Last weekend I winterized the beehive. When I took the top off to look inside, I noticed that they had built some free-form comb between two frames where I had left some space. It was full of honey. I put the top back on, but I got to thinking about that honey. Would it cause any harm to pry out some of that comb? I went back out with my hive tool, and after a little jiggling around, I had honeycomb in my hand. The bees were nestled deep in the hive and it was too cold for them to want to come out.
What to do with the comb? How to get the honey out? My beekeeping operation is minimal. I don’t have fancy equipment or a honey house. I did some internet research, and learned that there is an extraction method called “crush and strain”. So I smashed the honeycomb on a plate with the back of a wooden spoon, then scraped the gooey mass into the screen of a sprouter lid that I had placed on top of a wide mouth jar. It works–light amber honey drips into the jar. After more reading, I learned that honey should be harvested when the weather is warm because it’s more liquid then. November honey is thick and slow. I learned that the free-form comb is called burr comb, and bees build it where they have space. Beekeepers inspect their hives frequently, and scrape the burr comb off. It’s very orderly and geometric inside a beehive. Giving bees rectangular frames to draw comb on and store honey makes harvest easier. Also inspection–the beekeeper can lift the frames out to look for brood, which are the developing larvae of new bees. I learned that I need to keep a better eye on things inside my hive–proper frame spacing, removal of burr comb, scraping of propolis (the glue that bees make to plug holes and stick things together). The bees seem healthy, but I watch for mites and individuals that appear sick. They can get infections of the gut and trachea, and that can wipe out the whole colony.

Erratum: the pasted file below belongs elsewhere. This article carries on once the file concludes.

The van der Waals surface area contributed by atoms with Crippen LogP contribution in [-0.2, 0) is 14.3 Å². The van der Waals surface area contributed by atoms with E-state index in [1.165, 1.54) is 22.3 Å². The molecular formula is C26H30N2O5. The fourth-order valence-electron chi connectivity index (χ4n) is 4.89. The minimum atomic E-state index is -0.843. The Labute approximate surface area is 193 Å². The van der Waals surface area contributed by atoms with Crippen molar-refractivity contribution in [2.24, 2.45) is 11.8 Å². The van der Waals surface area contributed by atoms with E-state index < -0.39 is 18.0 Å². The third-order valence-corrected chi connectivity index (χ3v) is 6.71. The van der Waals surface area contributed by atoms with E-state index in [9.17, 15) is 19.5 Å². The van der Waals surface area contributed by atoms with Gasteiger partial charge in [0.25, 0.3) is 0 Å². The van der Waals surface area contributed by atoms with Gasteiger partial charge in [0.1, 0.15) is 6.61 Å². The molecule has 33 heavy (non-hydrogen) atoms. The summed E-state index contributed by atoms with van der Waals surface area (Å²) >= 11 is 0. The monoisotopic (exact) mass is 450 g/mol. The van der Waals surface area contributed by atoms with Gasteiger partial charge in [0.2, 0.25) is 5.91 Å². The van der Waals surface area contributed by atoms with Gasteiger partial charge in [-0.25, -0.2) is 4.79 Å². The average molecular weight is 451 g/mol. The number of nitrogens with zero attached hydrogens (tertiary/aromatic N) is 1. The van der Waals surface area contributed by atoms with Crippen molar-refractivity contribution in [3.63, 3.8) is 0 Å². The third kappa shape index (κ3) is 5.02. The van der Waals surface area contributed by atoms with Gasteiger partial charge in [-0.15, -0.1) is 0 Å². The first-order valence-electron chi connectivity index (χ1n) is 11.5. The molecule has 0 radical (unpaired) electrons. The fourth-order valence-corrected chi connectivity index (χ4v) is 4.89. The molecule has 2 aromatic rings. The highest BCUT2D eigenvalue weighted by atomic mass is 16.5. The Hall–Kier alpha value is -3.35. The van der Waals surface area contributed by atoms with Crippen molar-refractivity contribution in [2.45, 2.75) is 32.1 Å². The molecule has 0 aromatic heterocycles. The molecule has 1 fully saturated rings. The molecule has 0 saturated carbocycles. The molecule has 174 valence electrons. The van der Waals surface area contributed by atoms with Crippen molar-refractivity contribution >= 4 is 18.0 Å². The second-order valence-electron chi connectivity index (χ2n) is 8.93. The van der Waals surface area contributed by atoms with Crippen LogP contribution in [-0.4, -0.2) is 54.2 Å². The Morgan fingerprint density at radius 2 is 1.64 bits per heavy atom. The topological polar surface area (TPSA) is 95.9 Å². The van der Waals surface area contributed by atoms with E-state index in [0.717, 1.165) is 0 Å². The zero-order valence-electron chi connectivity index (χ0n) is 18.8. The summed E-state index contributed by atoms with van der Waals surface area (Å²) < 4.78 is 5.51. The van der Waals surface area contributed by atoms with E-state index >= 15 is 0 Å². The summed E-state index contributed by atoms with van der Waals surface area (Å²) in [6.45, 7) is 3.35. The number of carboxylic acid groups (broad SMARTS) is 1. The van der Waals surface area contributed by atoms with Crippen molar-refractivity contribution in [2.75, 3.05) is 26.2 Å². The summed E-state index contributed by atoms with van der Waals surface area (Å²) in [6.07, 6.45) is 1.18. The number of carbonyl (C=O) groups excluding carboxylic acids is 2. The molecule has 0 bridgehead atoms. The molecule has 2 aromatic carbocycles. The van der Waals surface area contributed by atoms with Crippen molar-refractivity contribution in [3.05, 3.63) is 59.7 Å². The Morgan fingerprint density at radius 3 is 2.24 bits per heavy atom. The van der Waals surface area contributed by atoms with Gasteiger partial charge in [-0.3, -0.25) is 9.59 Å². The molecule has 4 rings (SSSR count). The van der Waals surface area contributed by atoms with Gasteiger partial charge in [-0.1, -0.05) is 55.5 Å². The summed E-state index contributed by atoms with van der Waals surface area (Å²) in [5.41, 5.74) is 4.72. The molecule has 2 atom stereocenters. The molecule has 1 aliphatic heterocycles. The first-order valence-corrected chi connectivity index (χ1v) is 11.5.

Seems that I learn best by doing. I have a couple of beekeeping books, and have studied them. But curiosity about a particular situation and actual experience ensures that what I learn goes into long-term memory. Next spring I will have to invest in some more bee gear, like a hat and veil, gloves, and a straining bucket. More learning ahead! My fingers are crossed that the bees get through winter in great shape.
In the meantime, I’ve got a bowl full of sticky burr comb that I squish and let drip in small batches. Then I get to learn how to melt the wax and figure out how to turn it into something useful.
Because of the learning and joy beekeeping has brought to me, I’m going to take advantage of an opportunity to share. By making a donation to Heifer International, I can help a family somewhere in the world obtain bees, supplies and training so that they can raise and sell bee products. There are many domestic animals to choose from which help people be more self-sufficient but since I can’t donate for everything, I choose bees. This is not an advertisement–the catalog showed up in my mailbox, and when I saw the bees I thought of a world-wide community of beekeepers. Pretty darn cool to be able to pass on the learning and sweetness.